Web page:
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Apologies if the question doesn't make any sense. I'm self-taught and very new to Electrical Engineering.

I'm working on a little project with a DE1-SoC FPGA development board and found out that the video DAC (ADV7123) on the DE1-SoC has 3 10-bit colour channels. However, it seems like on the DE1-SoC board only 8 of the bits are connected to the FPGA itself and the two LSB of the colour information is tied to ground, as seen in this schematic:

ADV7123

If I understand this correctly, does this mean that it would be impossible to achieve full brightness on any of the colour channels, or is there some configuration specifically with the ADV7123 that allows it to achieve full brightness, even with two bits tied to ground?

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In theory, using a 8-bit output interface to drive a 10-bit input will never reach the full maximum value.

The 10-bit maximum code is 1023 but the input will only reach a maximum code of 1020 with the 8 input bits.

However, the error is insignificant and this is common practice when converting between 8-bit and 10-bit interfaces.

The error for the maximum brightness is only 1020/1023 or about 0.3%.

Sure, it can be compensated by setting the reference current to be 0.3% higher, but it will not matter.

The DACs and the current references themselves are less accurate than the error of converting an 8-bit interface to 10-bit interface.

It would also require that the 75 ohm termination resistors at the DAC and at the receiving device use resistors with tolerance better than 1%, which is unlikely.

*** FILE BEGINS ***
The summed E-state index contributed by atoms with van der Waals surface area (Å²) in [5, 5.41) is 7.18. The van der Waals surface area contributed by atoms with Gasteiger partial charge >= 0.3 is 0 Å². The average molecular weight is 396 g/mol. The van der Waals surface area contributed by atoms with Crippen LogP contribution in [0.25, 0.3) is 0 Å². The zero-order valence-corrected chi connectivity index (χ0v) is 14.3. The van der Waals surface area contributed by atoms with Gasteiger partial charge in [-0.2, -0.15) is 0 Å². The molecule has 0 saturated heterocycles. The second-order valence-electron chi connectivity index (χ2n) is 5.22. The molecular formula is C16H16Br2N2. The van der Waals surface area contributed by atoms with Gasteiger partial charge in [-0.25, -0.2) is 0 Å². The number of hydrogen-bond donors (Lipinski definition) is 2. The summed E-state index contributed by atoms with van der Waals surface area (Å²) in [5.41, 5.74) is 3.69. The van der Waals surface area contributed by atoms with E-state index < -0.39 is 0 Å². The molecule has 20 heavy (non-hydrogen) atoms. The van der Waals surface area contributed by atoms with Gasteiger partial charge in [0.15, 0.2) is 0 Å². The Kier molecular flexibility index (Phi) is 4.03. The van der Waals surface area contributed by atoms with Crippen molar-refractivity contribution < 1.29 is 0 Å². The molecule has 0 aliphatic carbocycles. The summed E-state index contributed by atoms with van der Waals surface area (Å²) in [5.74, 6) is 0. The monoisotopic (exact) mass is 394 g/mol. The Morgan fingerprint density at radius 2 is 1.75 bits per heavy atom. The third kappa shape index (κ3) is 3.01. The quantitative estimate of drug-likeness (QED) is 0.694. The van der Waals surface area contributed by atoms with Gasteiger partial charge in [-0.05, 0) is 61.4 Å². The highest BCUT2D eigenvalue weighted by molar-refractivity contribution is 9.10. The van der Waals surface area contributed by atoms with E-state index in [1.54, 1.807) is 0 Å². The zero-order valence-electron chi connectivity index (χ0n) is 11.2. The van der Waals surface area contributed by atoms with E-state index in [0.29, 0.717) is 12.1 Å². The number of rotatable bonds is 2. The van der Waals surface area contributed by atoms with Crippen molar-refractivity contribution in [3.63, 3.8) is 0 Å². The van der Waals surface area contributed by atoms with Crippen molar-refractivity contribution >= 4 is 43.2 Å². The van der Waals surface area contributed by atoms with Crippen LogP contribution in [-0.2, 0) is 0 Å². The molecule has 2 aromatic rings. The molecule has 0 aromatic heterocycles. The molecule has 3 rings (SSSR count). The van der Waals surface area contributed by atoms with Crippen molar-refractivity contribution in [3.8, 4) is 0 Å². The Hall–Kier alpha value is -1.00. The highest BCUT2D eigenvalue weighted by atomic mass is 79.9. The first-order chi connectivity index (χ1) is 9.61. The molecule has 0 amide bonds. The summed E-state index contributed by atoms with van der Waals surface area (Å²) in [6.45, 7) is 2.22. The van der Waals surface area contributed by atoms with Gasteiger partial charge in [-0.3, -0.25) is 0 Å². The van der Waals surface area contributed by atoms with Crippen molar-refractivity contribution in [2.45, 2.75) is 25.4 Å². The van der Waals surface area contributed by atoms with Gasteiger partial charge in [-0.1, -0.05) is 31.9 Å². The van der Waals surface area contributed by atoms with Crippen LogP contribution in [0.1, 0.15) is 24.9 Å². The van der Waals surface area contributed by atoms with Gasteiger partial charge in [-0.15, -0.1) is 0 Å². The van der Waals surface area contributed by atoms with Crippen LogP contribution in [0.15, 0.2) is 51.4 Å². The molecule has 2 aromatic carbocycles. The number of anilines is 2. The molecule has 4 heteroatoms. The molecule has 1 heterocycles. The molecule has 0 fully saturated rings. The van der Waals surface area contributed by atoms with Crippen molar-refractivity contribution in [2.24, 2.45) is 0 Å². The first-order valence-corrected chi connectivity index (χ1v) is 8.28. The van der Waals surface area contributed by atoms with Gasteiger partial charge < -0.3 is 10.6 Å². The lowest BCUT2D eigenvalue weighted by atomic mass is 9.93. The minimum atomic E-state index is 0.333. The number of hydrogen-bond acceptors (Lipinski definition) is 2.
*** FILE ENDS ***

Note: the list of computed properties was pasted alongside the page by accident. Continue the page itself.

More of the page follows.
So don't worry, the DAC connection is good enough.

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  • \$\begingroup\$ Thank you for the answer. I was just curious if this was a common practice. As a follow up question, what should I do when converting from a 8bit to a 16bit interface, where the error is not insignificant? \$\endgroup\$
    – EDToaster
    Jun 23 at 7:51
  • \$\begingroup\$ @EDToaster Is that a theoretical or practical question - I mean who would have a 16-bit video DAC? It also depends if it is about full scale computer graphics signals, or limited range video signals. You can do the same, i.e. multiply with 256 and have 0.4% of error in full scale white, but the steps are guaranteed to be equal, or you can multiply with 65535/255 to have uneven steps but have full scale white. \$\endgroup\$
    – Justme
    Jun 23 at 7:57
  • \$\begingroup\$ Mostly a theoretical question, though based on my own digging around in some verilog. I recently found a verilog-based VGA adapter, that converted a 4-bit channel into an 8-bit channel simply by concatenating it to itself. (4'b0110 --> 8'b01100110). I know any theoretical error would probably be minimal, but I was just curious to the different ways this problem could be approached. Googling didn't seem to uncover any answers. \$\endgroup\$
    – EDToaster
    Jun 23 at 8:05
  • \$\begingroup\$ That is just another way to do it. Concatenating 4 bit values like that to 8 bit values is same as multiplying by 17. So maximum value of 15 becomes 255. Simply multiplying by 16 means that white is 240 instead of 255, an error of 6%. \$\endgroup\$
    – Justme
    Jun 23 at 8:11

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